The end to exodus has helped produce similar results both on the island and in exile-diverse, independent social and political organizing has blossomed. In their 1995 annual report to the U.N. Human Rights Commission, the Christian Democratic Party of Cuba (headquartered in Miami) listed 300 independent dissident groups in Cuba. The most extensive and best known of these was a coalition called Concilio Cubano. Formed in October 1995, Concilio brought together over 100 political, humanitarian, union and professional groups that agreed on five points:
The leaders of Concilio were closely watched and sometimes jailed by their government. Despite harassment, they petitioned the government to permit a plenary meeting of the group on February 24, 1996-a national holiday commemorating the start of the independence struggle declared at the 1895 Grito de Baire.
A parallel movement took place between 1994 and 1996 in Miami. The end to special migratory status made Cubans in the U.S. shed some illusions about their ability to care for friends and relatives. Nonviolent action strategies became the modus vivendi. Several exile organizations adopted Cuban counterparts, setting up telephone networks, re-broadcasting their declarations so they could be heard widely in Cuba, supplying them with fax machines and office supplies, and notifying the international media when leaders were arrested. A series of democracy flotillas sailed to the twelve-mile limit off Cuba to demonstrate solidarity with the island population. A coordinated support group for Concilio Cubano was created in Miami with many predicting that a major citizen protest might occur on February 24, 1996.
Then, on the very tense and historically significant day that Concilio had planned to meet, the Cuban government shot down two Cessna planes piloted by members of Hermanos al Rescate. (Brothers to the Rescue is a group that flies over the Straits of Florida searching for Cuban rafters, and has dropped pamphlets on the Cuban mainland. Between mid-1991 and 1994, Hermanos is credited by the U.S. Coast Guard with saving over 4000 lives.) Contrary to Cuban claims that the two passenger planes were intending to invade Cuba, subsequent international tribunals have established that the planes were unarmed and in international waters. Hermanos claims to have been on a routine mission looking for rafters.
Clinton's response to the attack was to end commercial flights and remittances and to do what he had previously refused to do-sign the Helms-Burton Act into law. One has to wonder both at the motives of the attack and at the seemingly restrained reaction of the Clinton administration. I argue that Castro made a preemptive strike to signal to all political opponents, in Cuba and elsewhere, that he was prepared to use force to remain in power. Clinton, on the other hand, chose to cede partial control of future events to Congress. This helped his immediate personal goals for re-election by placating the right-wing exile groups but damaged the presidency by ceding leadership on foreign policy, alienated allies, and made a hopeless muddle of future relations with Cuba.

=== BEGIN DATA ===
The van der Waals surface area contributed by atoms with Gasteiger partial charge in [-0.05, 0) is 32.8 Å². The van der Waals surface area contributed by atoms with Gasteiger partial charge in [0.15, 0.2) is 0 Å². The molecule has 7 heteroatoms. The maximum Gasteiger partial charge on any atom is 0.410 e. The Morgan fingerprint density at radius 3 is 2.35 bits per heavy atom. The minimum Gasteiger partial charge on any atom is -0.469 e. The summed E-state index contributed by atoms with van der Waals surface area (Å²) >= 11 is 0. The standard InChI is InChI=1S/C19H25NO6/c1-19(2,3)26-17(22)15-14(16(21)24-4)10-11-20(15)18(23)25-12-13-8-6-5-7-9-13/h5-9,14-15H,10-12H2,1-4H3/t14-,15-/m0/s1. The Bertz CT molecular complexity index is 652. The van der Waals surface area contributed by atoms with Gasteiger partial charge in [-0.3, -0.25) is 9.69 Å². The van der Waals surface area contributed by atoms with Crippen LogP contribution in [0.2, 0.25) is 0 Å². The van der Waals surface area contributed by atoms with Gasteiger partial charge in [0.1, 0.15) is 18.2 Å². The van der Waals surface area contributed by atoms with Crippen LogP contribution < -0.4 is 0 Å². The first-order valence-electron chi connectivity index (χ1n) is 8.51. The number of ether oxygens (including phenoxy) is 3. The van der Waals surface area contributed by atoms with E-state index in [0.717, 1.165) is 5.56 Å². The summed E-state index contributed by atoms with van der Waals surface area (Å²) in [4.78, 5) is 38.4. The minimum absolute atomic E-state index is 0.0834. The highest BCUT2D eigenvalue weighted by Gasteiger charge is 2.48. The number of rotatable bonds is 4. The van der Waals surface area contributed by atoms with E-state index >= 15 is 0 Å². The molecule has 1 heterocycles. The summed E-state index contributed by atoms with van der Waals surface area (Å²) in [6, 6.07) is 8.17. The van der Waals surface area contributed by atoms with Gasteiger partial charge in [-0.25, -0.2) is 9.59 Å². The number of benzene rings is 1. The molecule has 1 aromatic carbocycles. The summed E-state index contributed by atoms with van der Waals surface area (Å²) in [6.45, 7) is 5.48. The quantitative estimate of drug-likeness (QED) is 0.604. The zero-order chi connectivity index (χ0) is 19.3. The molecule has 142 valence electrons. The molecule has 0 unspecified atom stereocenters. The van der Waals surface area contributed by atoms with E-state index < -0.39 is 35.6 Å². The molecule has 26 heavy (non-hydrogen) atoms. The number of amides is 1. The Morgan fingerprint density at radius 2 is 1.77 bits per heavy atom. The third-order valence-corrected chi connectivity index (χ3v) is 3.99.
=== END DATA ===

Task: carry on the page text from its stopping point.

Viewed in terms of the domestic half of the intermestic tarbaby, Helms-Burton simultaneously curries favor with the exile Right and protects Clinton and his presidential successors from the resulting flak. Helms-Burton sticks the U.S. Congress with the tough decisions. For example, through joint resolution, the Senate and House can now overrule a presidential cancellation of the trade embargo; the President cannot recognize any transitional government that includes Fidel or Raul Castro; nor can he/she recognize any government that has not made "demonstrable progress toward returning...or providing full compensation" for U.S. certified claims for confiscated properties.
This brings us back to the right-wing exile constituency and those 25 international corporations I mentioned at the beginning. After all the smoke clears, Helms-Burton boils down to a laundry list of the presumed sins of the Castro brothers, together with a list of goodies that will be offered if and when a suitable transitional government and, later, a democratically elected government is in place. The criteria for the awarding of such goodies are right-wing. The less discussed item is the strict maintenance of selected corporate interests in Cuba despite the embargo. Title III of the law (the most controversial and least understood section, inaccurately entitled "Protection of Property Rights of United States Nationals") primarily reasserts and updates the context of claims of large, multinational firms and a few wealthy Cubans that were approved by the U.S. Foreign Claims Settlement Commission (FCSC) in the early 70s. The law's only innovation is to extend sanctions to include foreign firms who purchase formerly corporate-owned properties. But make no mistake, we're not talking about everybody in Miami getting his/her bungalow back. By properties the law defines non-residential real estate valued above $50,000 in 1959, patents, copyrights, trademarks and any other form of intellectual property. Residential property counts only if it was claimed prior to May 1967, valued above $50,000 and certified by the FCSC, or is currently occupied by a member of the ruling inner circle. Few ordinary Cubans owned properties of that value in 1959, nor did they have the immigration status that would have given them standing to bring such an action in 1967.